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Renewable Energies and Electricity Market. Important Developments in Cyprus

Written in: EK Blog
By: De Rosa Andrea
Published on: Nov 2, 2020

This article was first published on Italian-Cypriot Chamber of Commerce website.

Cyprus plans to increase the share of renewable energy sources from 13.9% to 22.9% in the period 2021-2030, according to the European Commission’s assessment of the country’s final National Energy and Climate Plan (NECP).

“We reiterated Cyprus’ commitment meeting its ‘Green Targets’ within the EU. Cyprus is ready to play its part in adopting policies geared at creating a green economy.
Minister of Energy Natasa Pilides”

The Electricity Market and Balancing Market

Cyprus is creating an electricity market and a “balancing market”, in which organisations will be able to generate power for themselves and then sell excess. The balancing market will be a secondary market for power that is not sold. Suppose a village outside Limassol chooses to generate its own power from renewables for its inhabitants. If that village generates more power than it can use, it can earn revenue by selling the power on the electricity market. What the village sells can be used elsewhere on the island where it is needed.

Andrea De Rosa, Italian-Cypriot Chamber of Commerce Delegate for Energy, is an expert in this type of market and explains that: “all products can be stored, accumulated, deposited. All except one: electricity. Electricity cannot stand still and it cannot be stored (if not negligibly). As soon as it is produced, it must be instantly consumed. Therefore, if there is one thing that distinguishes the electricity market and makes it unique, that is dispatching, i.e. the instant-by-instant management of the energy flows that pass through the transmission grid, aimed at ensuring a continuous balance between demand and supply, between the quantity fed into the network and the quantity withdrawn from it.

“The European electricity system is divided into the Day-Ahead Market (MGP), the Intraday Markets (MI) and the Balancing Market.
Andrea De Rosa, Delegate for Energy of the Italian-Cypriot Chamber of Commerce”

In the MGP, the different operators plan the quantity they plan to produce and consume the next day. After defining the sales and purchase programs in the MGP, the production and consumption units can modify them in the following 7 intra-day markets (MI).

So what happens if the quantity programmed in the MGP differs from what will actually be consumed or produced the next day? How to balance the market if, for example, the next day at 12:00, perhaps for an unexpected heat wave, all offices simultaneously decide to turn on the air conditioning, ending up consuming more electricity than they had been programmed in the MGP? And what if, due to cloud cover and sudden rain, all the photovoltaic systems in a given area are producing less electricity than they had planned in the MGP? Hence the need for continuous balancing.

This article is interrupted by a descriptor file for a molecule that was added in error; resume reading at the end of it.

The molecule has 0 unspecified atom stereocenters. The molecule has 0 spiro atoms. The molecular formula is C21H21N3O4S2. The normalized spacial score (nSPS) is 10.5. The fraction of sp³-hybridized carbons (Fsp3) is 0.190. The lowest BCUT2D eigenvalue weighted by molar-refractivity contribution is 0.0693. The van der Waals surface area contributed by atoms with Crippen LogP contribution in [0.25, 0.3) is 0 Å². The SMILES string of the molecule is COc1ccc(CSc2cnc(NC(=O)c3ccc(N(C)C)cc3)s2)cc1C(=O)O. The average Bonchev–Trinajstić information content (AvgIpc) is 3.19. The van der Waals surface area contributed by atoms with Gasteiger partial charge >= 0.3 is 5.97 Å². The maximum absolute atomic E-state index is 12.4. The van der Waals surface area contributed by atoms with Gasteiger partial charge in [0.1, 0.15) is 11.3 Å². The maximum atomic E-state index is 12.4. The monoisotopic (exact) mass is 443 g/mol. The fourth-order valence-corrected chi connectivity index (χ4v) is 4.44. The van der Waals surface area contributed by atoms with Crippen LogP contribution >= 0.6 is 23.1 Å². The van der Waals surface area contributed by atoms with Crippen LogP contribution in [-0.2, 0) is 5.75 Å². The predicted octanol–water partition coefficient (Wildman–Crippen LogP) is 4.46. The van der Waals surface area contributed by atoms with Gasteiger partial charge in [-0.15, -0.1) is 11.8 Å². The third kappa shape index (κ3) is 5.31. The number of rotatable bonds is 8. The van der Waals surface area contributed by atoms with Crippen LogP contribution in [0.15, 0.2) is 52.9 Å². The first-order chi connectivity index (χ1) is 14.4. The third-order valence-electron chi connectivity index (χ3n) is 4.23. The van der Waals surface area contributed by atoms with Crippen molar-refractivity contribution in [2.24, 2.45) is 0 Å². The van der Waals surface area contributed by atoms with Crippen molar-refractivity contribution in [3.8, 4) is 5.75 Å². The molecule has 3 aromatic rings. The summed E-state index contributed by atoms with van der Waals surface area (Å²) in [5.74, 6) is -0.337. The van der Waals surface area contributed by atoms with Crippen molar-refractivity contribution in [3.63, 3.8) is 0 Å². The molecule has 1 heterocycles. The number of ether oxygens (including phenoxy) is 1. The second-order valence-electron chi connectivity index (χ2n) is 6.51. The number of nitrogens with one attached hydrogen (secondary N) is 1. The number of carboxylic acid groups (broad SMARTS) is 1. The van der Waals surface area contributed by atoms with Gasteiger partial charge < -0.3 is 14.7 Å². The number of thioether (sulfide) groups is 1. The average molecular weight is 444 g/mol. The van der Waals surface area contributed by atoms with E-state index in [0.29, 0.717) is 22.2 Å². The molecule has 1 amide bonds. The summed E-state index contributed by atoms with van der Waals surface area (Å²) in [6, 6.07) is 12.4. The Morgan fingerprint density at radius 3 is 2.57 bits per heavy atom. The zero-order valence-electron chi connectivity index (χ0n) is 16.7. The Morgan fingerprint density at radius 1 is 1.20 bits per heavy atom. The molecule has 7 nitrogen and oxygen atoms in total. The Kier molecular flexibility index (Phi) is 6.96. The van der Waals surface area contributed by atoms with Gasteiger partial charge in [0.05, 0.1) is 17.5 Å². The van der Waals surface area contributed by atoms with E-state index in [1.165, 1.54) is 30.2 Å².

The reference market in Europe is certainly the German one; in this market, renewable energy producers and traders can adjust their production and consumption schedules every 15 minutes and, practically, up to the moment of physical delivery. Intuitively, the forecast error depends on the timing of the forecast itself: it is easier to plan what I will produce and consume in 15 minutes rather than in 24 hours.”

Cyprus, like all EU member states, is bound to achieve carbon neutrality by 2050. The development of renewables energies and in particular the solar energy is crucial to achieve this goal. EU is promoting funds for this sector and the Cypriot government, other than preparing several strategic plans, is adapting the legal framework so to include the balancing market.

For all of these reasons, investing today in renewable energy market is undoubtedly a great opportunity in Cyprus, because of the great interest that the country has in diversifying its current sources of supply. For the first time, Cyprus is initiating a robust policy to support alternative sources, in line with what has been undertaken by other countries in the past years.

For further information and insights you can write to the Italian-Cypriot Chamber of Commerce to the e-mail address:



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